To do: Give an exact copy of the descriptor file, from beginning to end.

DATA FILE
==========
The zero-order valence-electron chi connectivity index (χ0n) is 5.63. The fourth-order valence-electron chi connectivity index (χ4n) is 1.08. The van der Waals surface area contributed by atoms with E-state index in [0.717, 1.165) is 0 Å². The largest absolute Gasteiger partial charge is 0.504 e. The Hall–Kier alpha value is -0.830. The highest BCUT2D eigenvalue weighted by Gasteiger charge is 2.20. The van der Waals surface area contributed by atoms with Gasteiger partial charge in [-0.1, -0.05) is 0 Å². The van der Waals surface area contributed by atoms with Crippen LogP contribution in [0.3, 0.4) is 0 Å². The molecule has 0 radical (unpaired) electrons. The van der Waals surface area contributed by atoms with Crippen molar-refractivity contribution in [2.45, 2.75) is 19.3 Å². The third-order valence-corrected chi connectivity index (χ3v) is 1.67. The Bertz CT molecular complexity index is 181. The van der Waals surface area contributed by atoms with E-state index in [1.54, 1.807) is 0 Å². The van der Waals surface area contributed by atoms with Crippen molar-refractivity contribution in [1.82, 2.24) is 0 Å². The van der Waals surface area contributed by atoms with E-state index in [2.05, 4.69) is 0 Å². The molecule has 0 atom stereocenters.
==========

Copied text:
The zero-order valence-electron chi connectivity index (χ0n) is 5.63. The fourth-order valence-electron chi connectivity index (χ4n) is 1.08. The van der Waals surface area contributed by atoms with E-state index in [0.717, 1.165) is 0 Å². The largest absolute Gasteiger partial charge is 0.504 e. The Hall–Kier alpha value is -0.830. The highest BCUT2D eigenvalue weighted by Gasteiger charge is 2.20. The van der Waals surface area contributed by atoms with Gasteiger partial charge in [-0.1, -0.05) is 0 Å². The van der Waals surface area contributed by atoms with Crippen LogP contribution in [0.3, 0.4) is 0 Å². The molecule has 0 radical (unpaired) electrons. The van der Waals surface area contributed by atoms with Crippen molar-refractivity contribution in [2.45, 2.75) is 19.3 Å². The third-order valence-corrected chi connectivity index (χ3v) is 1.67. The Bertz CT molecular complexity index is 181. The van der Waals surface area contributed by atoms with E-state index in [1.54, 1.807) is 0 Å². The van der Waals surface area contributed by atoms with Crippen molar-refractivity contribution in [1.82, 2.24) is 0 Å². The van der Waals surface area contributed by atoms with E-state index in [2.05, 4.69) is 0 Å². The molecule has 0 atom stereocenters.